My blood pressure was really high and it’s unstable, but I’ve lost weight, switched to mostly veggies, avoided wine; essentially, done the right things to get it down and have been successful. I have to watch it almost every day, though.

    I’ve enjoyed reading your posts (and your Yuletide shopping suggestions, natch). We’ll get back to a more “normal” routine but I think that will take much longer than anticipated.

    1. Jan Jasper

      Lynette, I agree with you that it’s going to take longer than we’d like to get back to anything approaching normal. Geez, I had to give up wine, well…I don’t even want to think about that. Caitlyn, the intermittent fasting idea intrigues me, but I’ve read some research lately that casts some doubt on the effectiveness. I’ve been a vegetarian for decades, but with a junk food habit – think blue corn chips. What I need to do is just not snack incessantly in the evenings, and of course keep up the exercise. I’ve been to doing pretty good with exercise. I bought some home gym equipment just before the New Jersey governor said that gyms could reopen. I expect they will be closed again before long, so I will be ready to exercise at home. And in a few months spring will be arriving which means walking outdoors will be appealing again.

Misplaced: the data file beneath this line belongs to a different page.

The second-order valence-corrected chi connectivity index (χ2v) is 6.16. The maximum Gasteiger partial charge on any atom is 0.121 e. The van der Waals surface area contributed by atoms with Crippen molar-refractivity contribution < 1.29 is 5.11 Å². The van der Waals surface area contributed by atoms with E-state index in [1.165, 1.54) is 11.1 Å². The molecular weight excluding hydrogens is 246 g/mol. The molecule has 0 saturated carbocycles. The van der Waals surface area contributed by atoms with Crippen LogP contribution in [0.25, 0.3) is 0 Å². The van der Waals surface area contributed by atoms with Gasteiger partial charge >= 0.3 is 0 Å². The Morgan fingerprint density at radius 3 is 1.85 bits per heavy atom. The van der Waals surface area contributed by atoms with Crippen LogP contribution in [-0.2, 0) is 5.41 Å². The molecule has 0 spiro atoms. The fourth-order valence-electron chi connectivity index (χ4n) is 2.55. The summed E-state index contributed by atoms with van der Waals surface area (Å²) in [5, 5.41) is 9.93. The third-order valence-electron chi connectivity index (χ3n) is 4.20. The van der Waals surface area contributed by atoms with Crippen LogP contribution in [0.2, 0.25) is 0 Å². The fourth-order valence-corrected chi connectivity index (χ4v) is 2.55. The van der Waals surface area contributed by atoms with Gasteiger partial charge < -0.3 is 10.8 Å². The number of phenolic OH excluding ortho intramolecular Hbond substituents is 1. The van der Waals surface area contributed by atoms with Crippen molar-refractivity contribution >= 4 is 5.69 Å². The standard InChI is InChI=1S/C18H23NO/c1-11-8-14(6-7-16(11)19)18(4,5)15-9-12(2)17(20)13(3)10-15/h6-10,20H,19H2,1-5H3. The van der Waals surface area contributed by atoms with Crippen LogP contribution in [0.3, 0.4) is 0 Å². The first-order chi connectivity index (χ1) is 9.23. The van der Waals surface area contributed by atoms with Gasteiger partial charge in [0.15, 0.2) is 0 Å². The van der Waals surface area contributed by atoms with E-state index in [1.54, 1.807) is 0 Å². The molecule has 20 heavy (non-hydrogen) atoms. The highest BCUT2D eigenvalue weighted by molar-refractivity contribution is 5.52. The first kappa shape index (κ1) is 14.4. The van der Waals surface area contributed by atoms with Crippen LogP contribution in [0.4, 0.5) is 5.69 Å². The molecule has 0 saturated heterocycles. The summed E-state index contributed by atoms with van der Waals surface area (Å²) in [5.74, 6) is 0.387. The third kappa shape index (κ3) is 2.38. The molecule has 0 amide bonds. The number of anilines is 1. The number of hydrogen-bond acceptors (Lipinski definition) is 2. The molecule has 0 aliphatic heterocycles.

1. I have 2 friends who have done well with IF, so that’s what made me start….and for now I do see a difference in my size and shape (after 6 weeks.) So I plan to continue because standard “dieting” just makes me too miserable — endless measuring every mouthful and eating a lot of cold wet salad.